The Nightmare Summer Vacation of July 1984.
On June 30, 1984 my wife Cathou (Catherine Jacques) and I went to Mirabel Airport from our home in Pierrefonds, QC, and took a late evening Air Canada flight for London's Heathrow, arriving there on July 1, 1984 at 6:30 in the morning. We had just gotten off the plane, when who should we be just behind, but Jacques Parizeau who was waiting for a Redcap to pick up his baggage. I, knowing that such a service did not exist, immediately made Jacques Parizeau aware of that. We then went to Victoria Station and got a cab to the appointed hotel that Trafalgar Tours had advised us was near Earls Court. My sister and her husband came down from West Croydon, Surrey to meet us at the hotel that very same evening. We went out for a stroll with them and chatted for a while.
Next morning we got on a bus that was to take us on our tour of England, Wales, Ireland and Scotland. The tour bus began the TOUR at about 8:00 AM and we carried to Bristol and then on to Fishgar, Wales, from where we were to take our bus on to the ferry and debark at Cobh, Ireland. We made it to a small village where we stopped over for the night. The hotel had a pianist and while he was playing "Danny Boy" I started to sing. The pianist went on to play "Isle of Innisfree" and "Galway Bay" and the other 52 American, Australian and Kiwi tourists from our tour gathered around me and when I had finished they lauded me for my voice and we then we retired for the night.
Next morning a few of the tourists ate breakfast with me and my wife Cathou, who seemed angry over something. The bus then took us to Galway Bay and then to an Irish Crystal cut-glass factory and we were given a tour of the place. From there we went to Blarney Castle and nearby Dirty Nellies pub. At Blarney Castle I kissed the Blarney Stone and had a photo taken. The very next evening we were invited to attend an American-Irish wedding by the couple who were getting married, and we enjoyed the sing-song till late in the night. My wife Cathou seemed very annoyed at something but would not say why?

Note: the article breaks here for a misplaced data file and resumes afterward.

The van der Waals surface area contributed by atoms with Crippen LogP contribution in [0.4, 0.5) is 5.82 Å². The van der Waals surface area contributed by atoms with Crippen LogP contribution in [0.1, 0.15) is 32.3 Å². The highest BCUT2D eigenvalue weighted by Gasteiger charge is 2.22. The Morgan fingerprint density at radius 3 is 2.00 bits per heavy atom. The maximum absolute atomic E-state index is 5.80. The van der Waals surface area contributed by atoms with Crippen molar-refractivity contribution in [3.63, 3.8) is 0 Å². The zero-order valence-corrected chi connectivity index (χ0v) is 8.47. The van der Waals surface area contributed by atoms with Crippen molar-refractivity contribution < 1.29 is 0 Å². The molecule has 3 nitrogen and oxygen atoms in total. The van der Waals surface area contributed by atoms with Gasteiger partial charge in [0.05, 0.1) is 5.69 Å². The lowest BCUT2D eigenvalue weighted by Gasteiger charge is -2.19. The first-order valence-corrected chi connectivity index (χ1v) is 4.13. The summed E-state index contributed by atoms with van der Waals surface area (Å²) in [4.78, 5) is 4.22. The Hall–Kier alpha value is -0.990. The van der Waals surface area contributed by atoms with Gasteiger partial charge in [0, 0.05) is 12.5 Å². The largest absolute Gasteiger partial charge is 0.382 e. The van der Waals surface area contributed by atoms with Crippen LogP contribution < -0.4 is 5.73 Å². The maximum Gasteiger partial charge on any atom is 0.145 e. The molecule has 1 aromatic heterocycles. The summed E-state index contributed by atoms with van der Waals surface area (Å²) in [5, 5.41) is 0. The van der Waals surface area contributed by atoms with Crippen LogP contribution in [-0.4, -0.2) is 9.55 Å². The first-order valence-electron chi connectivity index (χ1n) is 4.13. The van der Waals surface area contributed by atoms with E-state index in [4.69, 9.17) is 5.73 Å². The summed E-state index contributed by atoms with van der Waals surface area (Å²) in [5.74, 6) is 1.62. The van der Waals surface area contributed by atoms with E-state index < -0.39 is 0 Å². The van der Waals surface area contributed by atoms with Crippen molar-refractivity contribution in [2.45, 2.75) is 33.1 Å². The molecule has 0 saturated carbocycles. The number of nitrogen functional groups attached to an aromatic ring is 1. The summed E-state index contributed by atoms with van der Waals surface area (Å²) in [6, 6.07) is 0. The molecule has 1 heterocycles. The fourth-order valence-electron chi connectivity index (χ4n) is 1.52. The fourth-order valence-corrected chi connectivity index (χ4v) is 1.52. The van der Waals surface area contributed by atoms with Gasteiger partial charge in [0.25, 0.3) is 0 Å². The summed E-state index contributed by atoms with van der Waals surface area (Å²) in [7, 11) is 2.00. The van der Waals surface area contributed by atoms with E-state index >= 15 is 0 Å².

While the Tourist bus was traveling, the Australians began to sing: "Waltzing Matilda" and "The Wild Colonial Boy" and I joined in, but my wife was very, very annoyed. And she would not say why.
The day following was the 4th of July, and we went to the Seamsa theatre (Irish Theatre) and listened to songs in Gaelic. We then celebrated Independence Day with Patriotic American songs. But my wife Cathou kept aloof and distanced herself from the crowd of American tourists. I joined in the singing because I knew most of the songs. My wife then very annoyed asked me, "why are you singing American songs?" I told her that it was also part of our common culture and we share a lot.
The bus then took us back from Ireland to England and we stopped off at a few places. After that we headed for Scotland and crossed over the Scottish border at Gretna Green, where we got married by the Blacksmith over the Anvil. We carried to Loch Lomand and then went to see the Lady of the Lake. From there we went to Edinburgh, and attended a toasting of the Haggis with a lot of fanfare. We then stopped off at Edinburgh Castle, and visited the museum.
On our way back to England we stopped off at various sites and by evening we were tired and had to stop-over for the night at a hotel. When we got up next morning, we went down to have breakfast at the dining room. We sat down and a girl from Los Angeles came over and sat down at our table. We began a conversation and went on to talk of our trip, and the girl from Los Angeles asked me where I learned to sing? I told her that at age seven, I was singing songs of opera and then joined a choir, and after that like most men of the Merchant Navy I liked to sing. I had learned many Scots songs and I liked them too. The American girl then told me, "I have never heard anyone sing like you do!"
My wife Cathou then got up and berated the girl, saying "you Americans are savages and I have a lot of talent and you would not know that, would you?" The girl got up and left. I asked my wife what was that outburst was all about. She said "they are not praising me!" I asked her "what do you want them to praise you for?" She replied: "I am a canadienne and that is a talent in itself."
We flew back to Montreal the next day, and my wife was in a very angry frame of mind. When we got home, my wife told me, "you are not allowed to sing anymore in the house". I thought that it was absolutely crazy, but then she was a Kebecoise and that is their way of banning other cultures.
The Summer Holiday of 1984 in the British Isles turned out to be a nightmare for me, and I shall not ever forget it as long as I live. My life had been a virtual nightmare and to think that I had to go through all this was indeed something that I will never be able to remove from my memory.
Kenneth T Tellis